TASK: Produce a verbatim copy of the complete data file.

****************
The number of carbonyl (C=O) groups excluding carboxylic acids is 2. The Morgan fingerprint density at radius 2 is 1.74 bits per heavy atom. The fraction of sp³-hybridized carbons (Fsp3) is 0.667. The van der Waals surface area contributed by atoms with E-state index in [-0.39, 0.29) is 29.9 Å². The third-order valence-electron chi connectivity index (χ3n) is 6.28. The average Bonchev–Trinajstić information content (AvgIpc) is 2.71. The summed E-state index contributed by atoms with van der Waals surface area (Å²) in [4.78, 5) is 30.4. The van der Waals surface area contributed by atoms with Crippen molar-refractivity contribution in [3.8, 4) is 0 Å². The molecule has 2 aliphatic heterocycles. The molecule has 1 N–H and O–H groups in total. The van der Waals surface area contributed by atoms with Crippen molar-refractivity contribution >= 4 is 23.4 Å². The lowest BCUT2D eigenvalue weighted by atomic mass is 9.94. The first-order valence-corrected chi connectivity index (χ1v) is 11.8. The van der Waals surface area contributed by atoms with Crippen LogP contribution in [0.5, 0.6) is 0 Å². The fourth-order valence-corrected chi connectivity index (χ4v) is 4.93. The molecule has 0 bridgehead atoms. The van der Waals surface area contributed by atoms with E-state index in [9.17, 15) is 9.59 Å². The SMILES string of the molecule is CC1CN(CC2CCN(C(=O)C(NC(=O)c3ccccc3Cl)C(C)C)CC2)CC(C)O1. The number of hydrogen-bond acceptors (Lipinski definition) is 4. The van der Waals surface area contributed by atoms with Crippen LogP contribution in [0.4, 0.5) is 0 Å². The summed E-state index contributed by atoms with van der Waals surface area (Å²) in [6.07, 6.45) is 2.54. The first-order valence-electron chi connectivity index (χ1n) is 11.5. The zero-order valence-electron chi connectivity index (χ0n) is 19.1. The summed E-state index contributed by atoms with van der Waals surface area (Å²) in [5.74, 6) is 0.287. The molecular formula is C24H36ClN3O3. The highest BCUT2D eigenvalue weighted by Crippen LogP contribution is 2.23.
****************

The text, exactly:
The number of carbonyl (C=O) groups excluding carboxylic acids is 2. The Morgan fingerprint density at radius 2 is 1.74 bits per heavy atom. The fraction of sp³-hybridized carbons (Fsp3) is 0.667. The van der Waals surface area contributed by atoms with E-state index in [-0.39, 0.29) is 29.9 Å². The third-order valence-electron chi connectivity index (χ3n) is 6.28. The average Bonchev–Trinajstić information content (AvgIpc) is 2.71. The summed E-state index contributed by atoms with van der Waals surface area (Å²) in [4.78, 5) is 30.4. The van der Waals surface area contributed by atoms with Crippen molar-refractivity contribution in [3.8, 4) is 0 Å². The molecule has 2 aliphatic heterocycles. The molecule has 1 N–H and O–H groups in total. The van der Waals surface area contributed by atoms with Crippen molar-refractivity contribution >= 4 is 23.4 Å². The lowest BCUT2D eigenvalue weighted by atomic mass is 9.94. The first-order valence-corrected chi connectivity index (χ1v) is 11.8. The van der Waals surface area contributed by atoms with Crippen LogP contribution in [0.5, 0.6) is 0 Å². The fourth-order valence-corrected chi connectivity index (χ4v) is 4.93. The molecule has 0 bridgehead atoms. The van der Waals surface area contributed by atoms with E-state index in [9.17, 15) is 9.59 Å². The SMILES string of the molecule is CC1CN(CC2CCN(C(=O)C(NC(=O)c3ccccc3Cl)C(C)C)CC2)CC(C)O1. The number of hydrogen-bond acceptors (Lipinski definition) is 4. The van der Waals surface area contributed by atoms with Crippen LogP contribution in [0.4, 0.5) is 0 Å². The summed E-state index contributed by atoms with van der Waals surface area (Å²) in [6.07, 6.45) is 2.54. The first-order valence-electron chi connectivity index (χ1n) is 11.5. The zero-order valence-electron chi connectivity index (χ0n) is 19.1. The summed E-state index contributed by atoms with van der Waals surface area (Å²) in [5.74, 6) is 0.287. The molecular formula is C24H36ClN3O3. The highest BCUT2D eigenvalue weighted by Crippen LogP contribution is 2.23.